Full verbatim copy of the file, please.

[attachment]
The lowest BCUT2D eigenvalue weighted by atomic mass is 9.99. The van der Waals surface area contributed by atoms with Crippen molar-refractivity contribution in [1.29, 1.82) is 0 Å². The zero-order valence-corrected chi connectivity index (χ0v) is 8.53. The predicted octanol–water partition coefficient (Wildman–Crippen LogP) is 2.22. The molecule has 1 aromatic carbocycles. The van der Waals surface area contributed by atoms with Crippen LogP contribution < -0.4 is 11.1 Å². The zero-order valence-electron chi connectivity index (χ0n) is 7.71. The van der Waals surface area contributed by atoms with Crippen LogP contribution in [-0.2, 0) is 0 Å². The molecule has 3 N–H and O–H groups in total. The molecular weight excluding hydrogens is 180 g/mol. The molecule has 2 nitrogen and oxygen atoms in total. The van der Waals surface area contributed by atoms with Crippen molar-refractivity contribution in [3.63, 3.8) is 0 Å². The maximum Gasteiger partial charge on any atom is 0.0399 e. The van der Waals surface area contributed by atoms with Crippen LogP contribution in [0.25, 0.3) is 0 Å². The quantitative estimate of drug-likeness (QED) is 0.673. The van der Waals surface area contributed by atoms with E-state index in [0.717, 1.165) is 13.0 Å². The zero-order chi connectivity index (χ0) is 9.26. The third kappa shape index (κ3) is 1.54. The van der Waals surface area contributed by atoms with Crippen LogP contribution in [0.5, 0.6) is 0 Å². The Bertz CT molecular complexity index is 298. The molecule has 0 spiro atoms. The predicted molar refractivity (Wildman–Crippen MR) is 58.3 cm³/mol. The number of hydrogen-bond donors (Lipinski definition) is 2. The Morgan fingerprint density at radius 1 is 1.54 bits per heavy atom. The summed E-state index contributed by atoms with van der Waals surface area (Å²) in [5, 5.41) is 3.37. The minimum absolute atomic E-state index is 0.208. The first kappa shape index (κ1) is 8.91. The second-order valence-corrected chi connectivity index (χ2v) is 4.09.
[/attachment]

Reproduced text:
The lowest BCUT2D eigenvalue weighted by atomic mass is 9.99. The van der Waals surface area contributed by atoms with Crippen molar-refractivity contribution in [1.29, 1.82) is 0 Å². The zero-order valence-corrected chi connectivity index (χ0v) is 8.53. The predicted octanol–water partition coefficient (Wildman–Crippen LogP) is 2.22. The molecule has 1 aromatic carbocycles. The van der Waals surface area contributed by atoms with Crippen LogP contribution < -0.4 is 11.1 Å². The zero-order valence-electron chi connectivity index (χ0n) is 7.71. The van der Waals surface area contributed by atoms with Crippen LogP contribution in [-0.2, 0) is 0 Å². The molecule has 3 N–H and O–H groups in total. The molecular weight excluding hydrogens is 180 g/mol. The molecule has 2 nitrogen and oxygen atoms in total. The van der Waals surface area contributed by atoms with Crippen molar-refractivity contribution in [3.63, 3.8) is 0 Å². The maximum Gasteiger partial charge on any atom is 0.0399 e. The van der Waals surface area contributed by atoms with Crippen LogP contribution in [0.25, 0.3) is 0 Å². The quantitative estimate of drug-likeness (QED) is 0.673. The van der Waals surface area contributed by atoms with E-state index in [0.717, 1.165) is 13.0 Å². The zero-order chi connectivity index (χ0) is 9.26. The third kappa shape index (κ3) is 1.54. The van der Waals surface area contributed by atoms with Crippen LogP contribution in [0.5, 0.6) is 0 Å². The Bertz CT molecular complexity index is 298. The molecule has 0 spiro atoms. The predicted molar refractivity (Wildman–Crippen MR) is 58.3 cm³/mol. The number of hydrogen-bond donors (Lipinski definition) is 2. The Morgan fingerprint density at radius 1 is 1.54 bits per heavy atom. The summed E-state index contributed by atoms with van der Waals surface area (Å²) in [5, 5.41) is 3.37. The minimum absolute atomic E-state index is 0.208. The first kappa shape index (κ1) is 8.91. The second-order valence-corrected chi connectivity index (χ2v) is 4.09.